November 3, 2011 § 8 Comments
Hot and dry.
We felt it in this house cooled only by fans and the determined belief that, “It isn’t that bad. We’ve been hotter.”
Truth is, each summer seems to be the hottest ever, but we tough it out. Having left the shore of spring, we spend an eternity in the doldrums of summer, yearning for a cooler season to appear on the horizon.
In August we took our annual escape week in Maine, hoping in our absence that summer would break.
It never does. We returned to the insect hum of the fans and the salvation of tall glasses of ice water.
But that’s behind us now.
Our summer-slow brains are waking up. Ambition is giving itself a good shake after a long lazy nap.
Ray has been up in the attic screening the vents—even thinking about that project would have been lethal just a month ago.
In response to the mottled dogwood leaves and splashy yellow-reds of the tallow trees I’ve taken out my box of colored pencils. I haven’t made a mark on paper yet, but part of the pleasure of this new season is savoring the return of desire and purpose.
Humans, with their elaborate calendar of rituals put their own spin on the passage of a year–we are now running hard toward the holidays.
At the Front Porch Library ghost flags made from plastic bags flutter.
In the natural world monarchs are migrating and in the early morning a bee, stiff with cold clings to a flower, waiting to be warmed by the sun. The other day Ray and I found a bee lying the ground instead, killed by the cold.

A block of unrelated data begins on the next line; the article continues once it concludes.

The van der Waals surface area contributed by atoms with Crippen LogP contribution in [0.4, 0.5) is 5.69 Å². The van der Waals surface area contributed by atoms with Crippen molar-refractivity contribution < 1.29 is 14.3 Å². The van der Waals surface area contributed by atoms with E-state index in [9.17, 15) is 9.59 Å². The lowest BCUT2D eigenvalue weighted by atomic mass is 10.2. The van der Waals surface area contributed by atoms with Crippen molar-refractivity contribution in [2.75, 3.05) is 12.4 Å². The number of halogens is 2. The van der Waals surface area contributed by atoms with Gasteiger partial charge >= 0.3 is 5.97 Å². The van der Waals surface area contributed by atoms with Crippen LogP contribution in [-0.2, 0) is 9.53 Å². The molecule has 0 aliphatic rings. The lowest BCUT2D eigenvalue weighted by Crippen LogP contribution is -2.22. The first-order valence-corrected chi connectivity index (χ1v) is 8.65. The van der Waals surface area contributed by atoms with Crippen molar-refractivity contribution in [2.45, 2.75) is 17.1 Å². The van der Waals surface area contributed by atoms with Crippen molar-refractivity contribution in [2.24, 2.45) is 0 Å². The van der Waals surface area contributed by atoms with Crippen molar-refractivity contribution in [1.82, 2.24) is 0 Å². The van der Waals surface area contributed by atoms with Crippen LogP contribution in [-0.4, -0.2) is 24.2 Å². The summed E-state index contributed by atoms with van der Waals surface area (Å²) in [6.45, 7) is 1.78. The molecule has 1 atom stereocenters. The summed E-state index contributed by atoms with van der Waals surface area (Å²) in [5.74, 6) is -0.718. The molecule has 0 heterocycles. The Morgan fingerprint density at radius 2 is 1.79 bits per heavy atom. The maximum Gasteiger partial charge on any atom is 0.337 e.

In our winter garden the collards are looking good, the yellowing pepper plants left over from summer hold out flowers that will never yield fruit.
We’ve collected a couple bucketsful which we shell in the evening. They break with a loud crack sending shards ricocheting around the kitchen.
Spiders are slow on their webs—soon all that will be left are sagging threads.
So much is happening–even when I can’t come up with a legitimate excuse for leaving my desk I take frequent walks around the neighborhood. The golden autumn light catching in the treetops won’t wait for a more convenient time and I don’t want to miss it.
Next comes the season of pulling a stool up to the wood stove and holding out my hands, of walking on the sunny side of the street– the side I’ve avoided all summer.
But I’m in no rush. Today waits just outside my window. Think I’ll take a walk.
Note: To see a post written during the doldrum days of summer click here.